I signed up for the Farm School's Community-Supported Agriculture program. What this means is that I send them a check and now, every week I stop by the local artisan baker and take a big box of fresh vegetables and fruits out of their cooler.
This amusing challenge seemed like a nice idea, especially since Linda's been lobbying for more vegetables. And there's something exotic and foodie-ish about being expected to Cook What's In The Box, rather than stopping by the Museum of Fruits and Vegetables to select what you feel like cooking.
Box #1, for example, had young snap peas (which I ruined by trying the shell them) and three kinds of lettuce and fresh native strawberries and lovely spring onions (red spring onions: I've never even seen them before) and two big bunches of radishes of various colors.
I knew there would be radishes. If radishes were edible, second graders would solve world hunger. I put them in salads. I sautéed them, then doused them with lovely dark veal stock and reduced and reduced. I put them on sesame crackers with butter and smoked paprika and fleur de sel. I still have one left.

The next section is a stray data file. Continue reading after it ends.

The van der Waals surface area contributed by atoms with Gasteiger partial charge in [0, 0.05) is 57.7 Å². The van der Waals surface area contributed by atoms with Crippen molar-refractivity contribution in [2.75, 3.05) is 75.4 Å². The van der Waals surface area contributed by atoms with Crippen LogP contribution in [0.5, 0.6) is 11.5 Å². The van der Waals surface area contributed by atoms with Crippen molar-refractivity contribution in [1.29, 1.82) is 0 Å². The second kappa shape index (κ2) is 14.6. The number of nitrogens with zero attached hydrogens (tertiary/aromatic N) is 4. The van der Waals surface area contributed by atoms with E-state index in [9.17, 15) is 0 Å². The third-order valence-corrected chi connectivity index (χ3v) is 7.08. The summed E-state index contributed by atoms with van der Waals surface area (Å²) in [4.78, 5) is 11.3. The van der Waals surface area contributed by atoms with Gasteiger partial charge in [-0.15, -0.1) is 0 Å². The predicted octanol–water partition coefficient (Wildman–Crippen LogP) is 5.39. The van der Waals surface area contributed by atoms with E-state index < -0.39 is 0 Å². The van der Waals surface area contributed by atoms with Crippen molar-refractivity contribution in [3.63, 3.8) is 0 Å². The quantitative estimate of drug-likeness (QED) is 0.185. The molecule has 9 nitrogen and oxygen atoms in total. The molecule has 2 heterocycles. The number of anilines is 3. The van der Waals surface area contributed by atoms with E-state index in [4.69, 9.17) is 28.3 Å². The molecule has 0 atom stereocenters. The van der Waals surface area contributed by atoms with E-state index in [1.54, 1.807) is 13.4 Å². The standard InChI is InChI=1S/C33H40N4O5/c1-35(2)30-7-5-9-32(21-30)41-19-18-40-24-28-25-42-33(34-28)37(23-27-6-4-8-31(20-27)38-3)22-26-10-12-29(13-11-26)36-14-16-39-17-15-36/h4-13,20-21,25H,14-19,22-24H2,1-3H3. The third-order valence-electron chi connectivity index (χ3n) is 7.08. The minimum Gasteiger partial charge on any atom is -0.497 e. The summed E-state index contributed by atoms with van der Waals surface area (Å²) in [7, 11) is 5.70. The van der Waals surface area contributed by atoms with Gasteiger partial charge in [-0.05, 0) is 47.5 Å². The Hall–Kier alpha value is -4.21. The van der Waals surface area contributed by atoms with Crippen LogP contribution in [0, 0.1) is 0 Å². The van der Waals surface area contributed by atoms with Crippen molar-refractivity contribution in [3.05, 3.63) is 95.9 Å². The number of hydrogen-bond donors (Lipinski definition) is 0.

But then there are the things that you don't know how to cook, and the other things that you don't know what they are. Rutabaga: what do you do with rutabaga? (Turning back the clock to college, I took counsel with The Joy of Cooking, and very good counsel it was.) Meryl got the broccoli rabe right. Another mystery bunch, I eventually decided, might be collard greens. I cooked them as if they were collard greens (wild boar bacon, then 20 minutes boiling in a little water, splash with vinegar), and they were nice. But where are their little collars?